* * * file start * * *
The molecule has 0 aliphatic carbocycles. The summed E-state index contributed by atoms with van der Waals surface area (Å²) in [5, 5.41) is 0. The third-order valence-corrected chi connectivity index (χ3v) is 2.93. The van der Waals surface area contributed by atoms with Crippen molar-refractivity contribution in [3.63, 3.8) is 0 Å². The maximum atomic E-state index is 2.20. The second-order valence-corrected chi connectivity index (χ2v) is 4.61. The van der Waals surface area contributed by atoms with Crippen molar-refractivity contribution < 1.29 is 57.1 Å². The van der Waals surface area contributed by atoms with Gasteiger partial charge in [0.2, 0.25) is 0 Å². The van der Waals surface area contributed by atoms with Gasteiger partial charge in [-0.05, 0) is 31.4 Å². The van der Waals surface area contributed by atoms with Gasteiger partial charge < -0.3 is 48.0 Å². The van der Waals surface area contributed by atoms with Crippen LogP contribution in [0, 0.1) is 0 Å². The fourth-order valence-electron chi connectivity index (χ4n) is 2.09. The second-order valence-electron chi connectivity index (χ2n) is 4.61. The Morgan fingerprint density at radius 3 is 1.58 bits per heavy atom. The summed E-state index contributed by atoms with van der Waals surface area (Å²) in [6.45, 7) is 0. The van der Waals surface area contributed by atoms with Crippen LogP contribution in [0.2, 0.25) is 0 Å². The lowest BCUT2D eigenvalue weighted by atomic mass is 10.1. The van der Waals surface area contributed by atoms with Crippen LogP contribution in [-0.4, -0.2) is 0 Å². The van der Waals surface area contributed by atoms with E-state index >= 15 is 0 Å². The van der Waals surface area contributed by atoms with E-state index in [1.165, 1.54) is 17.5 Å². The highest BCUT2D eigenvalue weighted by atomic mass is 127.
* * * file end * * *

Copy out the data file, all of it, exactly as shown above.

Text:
The molecule has 0 aliphatic carbocycles. The summed E-state index contributed by atoms with van der Waals surface area (Å²) in [5, 5.41) is 0. The third-order valence-corrected chi connectivity index (χ3v) is 2.93. The van der Waals surface area contributed by atoms with Crippen molar-refractivity contribution in [3.63, 3.8) is 0 Å². The maximum atomic E-state index is 2.20. The second-order valence-corrected chi connectivity index (χ2v) is 4.61. The van der Waals surface area contributed by atoms with Crippen molar-refractivity contribution < 1.29 is 57.1 Å². The van der Waals surface area contributed by atoms with Gasteiger partial charge in [0.2, 0.25) is 0 Å². The van der Waals surface area contributed by atoms with Gasteiger partial charge in [-0.05, 0) is 31.4 Å². The van der Waals surface area contributed by atoms with Gasteiger partial charge < -0.3 is 48.0 Å². The van der Waals surface area contributed by atoms with Crippen LogP contribution in [0, 0.1) is 0 Å². The fourth-order valence-electron chi connectivity index (χ4n) is 2.09. The second-order valence-electron chi connectivity index (χ2n) is 4.61. The Morgan fingerprint density at radius 3 is 1.58 bits per heavy atom. The summed E-state index contributed by atoms with van der Waals surface area (Å²) in [6.45, 7) is 0. The van der Waals surface area contributed by atoms with Crippen LogP contribution in [0.2, 0.25) is 0 Å². The lowest BCUT2D eigenvalue weighted by atomic mass is 10.1. The van der Waals surface area contributed by atoms with Crippen LogP contribution in [-0.4, -0.2) is 0 Å². The van der Waals surface area contributed by atoms with E-state index >= 15 is 0 Å². The van der Waals surface area contributed by atoms with E-state index in [1.165, 1.54) is 17.5 Å². The highest BCUT2D eigenvalue weighted by atomic mass is 127.